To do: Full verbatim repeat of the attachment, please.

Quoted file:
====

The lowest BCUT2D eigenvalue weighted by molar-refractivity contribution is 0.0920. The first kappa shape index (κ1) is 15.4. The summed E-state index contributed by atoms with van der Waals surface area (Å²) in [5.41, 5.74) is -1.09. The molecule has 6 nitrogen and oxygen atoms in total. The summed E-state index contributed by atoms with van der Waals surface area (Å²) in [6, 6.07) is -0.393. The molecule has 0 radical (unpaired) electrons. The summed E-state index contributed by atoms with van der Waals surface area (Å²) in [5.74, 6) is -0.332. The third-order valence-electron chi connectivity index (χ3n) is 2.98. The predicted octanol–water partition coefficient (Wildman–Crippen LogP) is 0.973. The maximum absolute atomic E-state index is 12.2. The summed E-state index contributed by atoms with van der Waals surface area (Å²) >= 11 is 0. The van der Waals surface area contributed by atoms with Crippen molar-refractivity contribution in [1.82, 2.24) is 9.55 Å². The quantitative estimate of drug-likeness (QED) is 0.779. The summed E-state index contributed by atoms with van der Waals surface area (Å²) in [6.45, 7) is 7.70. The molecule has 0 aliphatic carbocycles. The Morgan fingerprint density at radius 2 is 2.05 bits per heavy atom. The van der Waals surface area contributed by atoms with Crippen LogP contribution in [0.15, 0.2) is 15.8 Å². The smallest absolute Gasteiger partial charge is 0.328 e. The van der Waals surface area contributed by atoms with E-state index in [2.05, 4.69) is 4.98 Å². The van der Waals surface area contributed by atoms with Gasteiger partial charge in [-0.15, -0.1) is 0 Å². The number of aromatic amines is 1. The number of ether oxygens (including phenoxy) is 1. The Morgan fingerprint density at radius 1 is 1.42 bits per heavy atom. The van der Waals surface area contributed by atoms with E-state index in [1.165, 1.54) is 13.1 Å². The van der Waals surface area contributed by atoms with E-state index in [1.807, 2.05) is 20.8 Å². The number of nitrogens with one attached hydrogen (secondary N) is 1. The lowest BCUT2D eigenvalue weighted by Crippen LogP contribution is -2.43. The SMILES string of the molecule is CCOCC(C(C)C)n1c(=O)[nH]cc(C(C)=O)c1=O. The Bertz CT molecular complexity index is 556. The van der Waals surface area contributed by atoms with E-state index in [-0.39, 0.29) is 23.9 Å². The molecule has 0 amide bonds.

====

The lowest BCUT2D eigenvalue weighted by molar-refractivity contribution is 0.0920. The first kappa shape index (κ1) is 15.4. The summed E-state index contributed by atoms with van der Waals surface area (Å²) in [5.41, 5.74) is -1.09. The molecule has 6 nitrogen and oxygen atoms in total. The summed E-state index contributed by atoms with van der Waals surface area (Å²) in [6, 6.07) is -0.393. The molecule has 0 radical (unpaired) electrons. The summed E-state index contributed by atoms with van der Waals surface area (Å²) in [5.74, 6) is -0.332. The third-order valence-electron chi connectivity index (χ3n) is 2.98. The predicted octanol–water partition coefficient (Wildman–Crippen LogP) is 0.973. The maximum absolute atomic E-state index is 12.2. The summed E-state index contributed by atoms with van der Waals surface area (Å²) >= 11 is 0. The van der Waals surface area contributed by atoms with Crippen molar-refractivity contribution in [1.82, 2.24) is 9.55 Å². The quantitative estimate of drug-likeness (QED) is 0.779. The summed E-state index contributed by atoms with van der Waals surface area (Å²) in [6.45, 7) is 7.70. The molecule has 0 aliphatic carbocycles. The Morgan fingerprint density at radius 2 is 2.05 bits per heavy atom. The van der Waals surface area contributed by atoms with Crippen LogP contribution in [0.15, 0.2) is 15.8 Å². The smallest absolute Gasteiger partial charge is 0.328 e. The van der Waals surface area contributed by atoms with E-state index in [2.05, 4.69) is 4.98 Å². The van der Waals surface area contributed by atoms with Gasteiger partial charge in [-0.15, -0.1) is 0 Å². The number of aromatic amines is 1. The number of ether oxygens (including phenoxy) is 1. The Morgan fingerprint density at radius 1 is 1.42 bits per heavy atom. The van der Waals surface area contributed by atoms with E-state index in [1.165, 1.54) is 13.1 Å². The van der Waals surface area contributed by atoms with E-state index in [1.807, 2.05) is 20.8 Å². The number of nitrogens with one attached hydrogen (secondary N) is 1. The lowest BCUT2D eigenvalue weighted by Crippen LogP contribution is -2.43. The SMILES string of the molecule is CCOCC(C(C)C)n1c(=O)[nH]cc(C(C)=O)c1=O. The Bertz CT molecular complexity index is 556. The van der Waals surface area contributed by atoms with E-state index in [-0.39, 0.29) is 23.9 Å². The molecule has 0 amide bonds.